As Fullerton teachers and parents are losing their jobs, the district is attempting to expand this expensive program into new grade levels. It’s time to let them know that we cannot afford it.

George Giokaris: School Snitch/Team Player. But Which Team Is He On?

giokaris_gJust what does Fullerton H.S. District  Superintendent George Giokaris owe Fullerton City Manager Chris Meyer? What compels him to be a tattletale on his own Board? Unlike Mike Escalante, his predecessor, Giokaris apparently wants a McDonald’s right across from Fullerton High.

Here’s what we’ve gathered from credible sources:

Last week, County Supervisor Chris Norby (FHS ’68) spoke with former district Superintendent Escalante and current Boardmembers Dutton and Singer. All confirmed their opposition to the $6 million McDonald’s move across the street from FHS.  Escalante recounted an earlier conversation with Meyer opposing the relocation on traffic and safety grounds.

Unfortunately, these concerns were kept from the city council.

This week, Norby wrote a letter to Dutton and Singer suggesting they communicate their position to the city council, while there’s still time. Giokaris saw the letter, then quickly dispatched a “heads up” email to Meyer warning of a possible lobbying effort by members of the High School Board against the McDonald’s relocation fiasco.

Is there something we should know about these two?
Is there something we should know about these two?

Imagine that – a warning from a Superintendent that his own bosses on the School Board may actually stand up for their students’ safety and their taxpayers’ wallets! Instead of tattletaling to Meyer, he should repeat the opposition of his predecessor and oppose this super-sized boondoggle!

And we say to Dutton and Singer–if you really do oppose this $6 million move, say so now. Don’t be intimidated by Giokaris’s little intrigues behind your back – be outraged by them!

Me: Long walks on the beach and cuddling by the fire...
Long walks on the beach and cuddling by the fire?

Just Wondering: Covenant Of The Lost Art

Guggenheim Productions
Industrialist Norton Simon

Update: Please check recommended reading list based on what’s come up in the comments at: Of Interest.

As long as we’re going down the hallways of myopic design and architecture in our fair city, there is a bigger but forgotten side story that bears remembering. After all, a loss this big should never have happened.

Since almost 40 years have passed, the story bears repeating for those who were too young, and others who are new to the city.

When one sees the Hunt Library through the eyes of an architectural aficionado, one can’t help but be stunned. How did this building get here? Along with the now shuttered and desecrated Hunt Foods, it was part of an overall design by nationally renown architect William Pereira. Pereira, an architect and designer of office buildings (The TransAmerica Building), museums, university campuses (UCSD) and entire cities (the Irvine Masterplan) designed the now forlorn library. Why was this here? How? The old Hunt Foods was shuttered –a victim of an economic move out of state.  I requested the records from the city clerk and read how this building came into being. In addition, I revisited my salad-days haunt in Pasadena, watched a movie, and read the only biography of Norton Simon. (Later, the book & movie were donated to the Hunt Library).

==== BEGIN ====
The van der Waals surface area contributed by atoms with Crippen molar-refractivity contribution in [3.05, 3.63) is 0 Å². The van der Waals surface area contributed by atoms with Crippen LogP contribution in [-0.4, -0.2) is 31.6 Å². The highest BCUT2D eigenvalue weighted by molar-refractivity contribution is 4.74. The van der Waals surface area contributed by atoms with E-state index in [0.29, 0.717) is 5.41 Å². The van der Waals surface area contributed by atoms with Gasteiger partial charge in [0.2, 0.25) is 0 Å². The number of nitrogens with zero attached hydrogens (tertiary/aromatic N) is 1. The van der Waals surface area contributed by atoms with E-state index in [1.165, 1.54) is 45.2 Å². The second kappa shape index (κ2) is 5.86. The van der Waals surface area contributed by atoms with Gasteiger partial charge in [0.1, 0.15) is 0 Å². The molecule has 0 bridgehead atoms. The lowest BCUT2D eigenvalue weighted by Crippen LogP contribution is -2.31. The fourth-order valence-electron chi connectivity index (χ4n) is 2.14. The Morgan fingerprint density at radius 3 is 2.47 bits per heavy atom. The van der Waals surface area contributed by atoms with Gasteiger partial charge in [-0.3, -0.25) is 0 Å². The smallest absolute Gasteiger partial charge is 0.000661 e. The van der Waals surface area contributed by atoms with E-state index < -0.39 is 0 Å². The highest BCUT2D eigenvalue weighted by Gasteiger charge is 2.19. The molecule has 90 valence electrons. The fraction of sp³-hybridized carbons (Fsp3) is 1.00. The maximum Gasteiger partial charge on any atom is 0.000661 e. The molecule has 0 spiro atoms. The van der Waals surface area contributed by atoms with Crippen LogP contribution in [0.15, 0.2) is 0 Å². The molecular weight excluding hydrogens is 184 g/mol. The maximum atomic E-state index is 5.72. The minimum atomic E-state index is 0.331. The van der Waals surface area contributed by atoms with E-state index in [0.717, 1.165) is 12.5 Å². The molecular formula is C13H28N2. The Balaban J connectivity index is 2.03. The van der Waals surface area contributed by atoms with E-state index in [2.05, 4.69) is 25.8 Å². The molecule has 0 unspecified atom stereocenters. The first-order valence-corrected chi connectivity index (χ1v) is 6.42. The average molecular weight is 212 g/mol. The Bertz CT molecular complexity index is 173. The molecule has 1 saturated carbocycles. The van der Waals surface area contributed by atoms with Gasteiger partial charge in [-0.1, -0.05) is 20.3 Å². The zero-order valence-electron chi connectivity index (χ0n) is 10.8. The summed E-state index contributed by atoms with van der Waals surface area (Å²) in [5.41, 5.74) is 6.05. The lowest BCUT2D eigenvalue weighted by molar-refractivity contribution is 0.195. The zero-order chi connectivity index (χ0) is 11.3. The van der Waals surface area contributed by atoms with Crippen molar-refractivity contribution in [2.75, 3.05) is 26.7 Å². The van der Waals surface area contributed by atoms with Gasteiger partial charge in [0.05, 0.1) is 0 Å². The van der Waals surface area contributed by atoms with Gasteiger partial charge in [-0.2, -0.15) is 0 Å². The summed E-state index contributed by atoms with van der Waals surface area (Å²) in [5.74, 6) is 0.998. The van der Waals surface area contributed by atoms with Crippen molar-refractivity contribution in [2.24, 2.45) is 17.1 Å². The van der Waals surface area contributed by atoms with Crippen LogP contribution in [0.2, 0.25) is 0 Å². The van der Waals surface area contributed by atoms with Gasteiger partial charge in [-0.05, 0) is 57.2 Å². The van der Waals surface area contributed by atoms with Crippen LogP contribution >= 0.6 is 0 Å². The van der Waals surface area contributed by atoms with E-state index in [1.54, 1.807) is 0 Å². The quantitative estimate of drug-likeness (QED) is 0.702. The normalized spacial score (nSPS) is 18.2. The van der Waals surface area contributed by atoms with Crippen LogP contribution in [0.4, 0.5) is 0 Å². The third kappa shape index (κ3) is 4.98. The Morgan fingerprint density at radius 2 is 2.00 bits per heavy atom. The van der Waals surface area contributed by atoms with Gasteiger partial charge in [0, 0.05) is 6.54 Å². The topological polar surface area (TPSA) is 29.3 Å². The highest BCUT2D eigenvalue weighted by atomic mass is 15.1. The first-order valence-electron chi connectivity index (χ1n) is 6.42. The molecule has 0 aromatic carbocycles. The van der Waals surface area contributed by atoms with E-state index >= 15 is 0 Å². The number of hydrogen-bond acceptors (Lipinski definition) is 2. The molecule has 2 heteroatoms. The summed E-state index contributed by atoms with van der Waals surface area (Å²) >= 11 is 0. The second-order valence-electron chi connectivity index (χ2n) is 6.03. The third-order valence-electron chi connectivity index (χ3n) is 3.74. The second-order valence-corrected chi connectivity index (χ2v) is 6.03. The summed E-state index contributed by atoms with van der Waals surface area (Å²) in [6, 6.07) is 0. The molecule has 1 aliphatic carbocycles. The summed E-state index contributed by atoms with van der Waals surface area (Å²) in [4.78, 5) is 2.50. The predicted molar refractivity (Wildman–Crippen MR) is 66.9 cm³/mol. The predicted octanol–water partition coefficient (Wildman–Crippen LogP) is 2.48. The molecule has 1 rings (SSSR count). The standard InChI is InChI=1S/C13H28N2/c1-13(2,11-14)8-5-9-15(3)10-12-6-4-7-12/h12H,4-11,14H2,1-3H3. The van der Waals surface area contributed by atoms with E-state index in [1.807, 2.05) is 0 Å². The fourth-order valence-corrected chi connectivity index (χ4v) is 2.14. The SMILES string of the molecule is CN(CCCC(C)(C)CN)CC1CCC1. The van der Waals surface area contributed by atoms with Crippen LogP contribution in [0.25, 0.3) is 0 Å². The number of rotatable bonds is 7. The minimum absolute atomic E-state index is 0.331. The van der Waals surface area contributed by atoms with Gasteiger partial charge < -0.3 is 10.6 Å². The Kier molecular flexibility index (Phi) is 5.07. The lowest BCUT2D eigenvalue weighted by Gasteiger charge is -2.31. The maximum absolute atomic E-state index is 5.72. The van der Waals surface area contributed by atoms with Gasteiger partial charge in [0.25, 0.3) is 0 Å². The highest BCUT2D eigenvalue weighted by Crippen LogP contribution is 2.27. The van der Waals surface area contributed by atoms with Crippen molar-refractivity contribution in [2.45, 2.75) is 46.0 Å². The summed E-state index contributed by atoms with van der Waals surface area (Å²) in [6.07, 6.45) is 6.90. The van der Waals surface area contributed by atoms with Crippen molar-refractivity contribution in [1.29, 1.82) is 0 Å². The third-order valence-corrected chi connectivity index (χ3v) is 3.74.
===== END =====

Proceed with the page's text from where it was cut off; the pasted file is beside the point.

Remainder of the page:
The TransAmerican BuildingAt one point, the Hunt Library was part of the campus of Hunt Foods, owned by an entrepreneur and industrialist Norton Simon. In 1927, he and his family purchased an old orange juice bottling company in Fullerton. Over the years, they added more produce and vegetables and most notably proceeded to turn tomato sauce and ketchup into gold.

He became rich –so rich that he bought other companies. He also collected art. Loads of it. Art was on the walls of his home, in the Hunt offices and in the Periera-designed library next door. He shared his art with school children. It has been hailed as the most significant private art collections in the world. In it are collections of the Impressionists, Old Masters, Flemish, Baroque, East Indian, and Asian artifacts —his curiosity about the world was answered by art.

By 1974, he wanted to find a home for his collection.

The rest of the story and the sad conclusion may be seen in the video below.

Simon died in 1993.

Just Wondering: What else would have developed along the industrial corridors where the museum would have gone? What impact would a deeper appreciation for culture and art have on the values of a community? How would having a world class collection of art supported smaller venues such as The Muckenthaler, The Fullerton Art Museum, and even those things budgeted under community services? What effect might this have had on future building projects? What can we learn from this, and is there a place in our city for an aesthetic shaped by a deep understanding of art and culture in a time when bigger, cheaper, homogeneous and beige is deemed more reasonable?

At a time when sweeping changes are being proposed,  when city services are being cut, and when we can point to regrettable changes in our downtown landscape, it’s time to see the relationship between how we make choices to live as well as art and design.

“Art is the signature of civilizations.” –Opera Singer Beverly Sills

We Have A Winner….

Okay So It's Not Cash.....
Okay, So It's Not Cash.....

A few weeks ago we (when you blog you get to refer to yourself in the first person plural – like royalty and editors) solicited alternative mottos for Fullerton from our Loyal Friends. We (I) have chosen a winner that seems to adequately reflect the disaffected Fullertonian zeitgeist. It comes courtesy of our Friend  “EW”: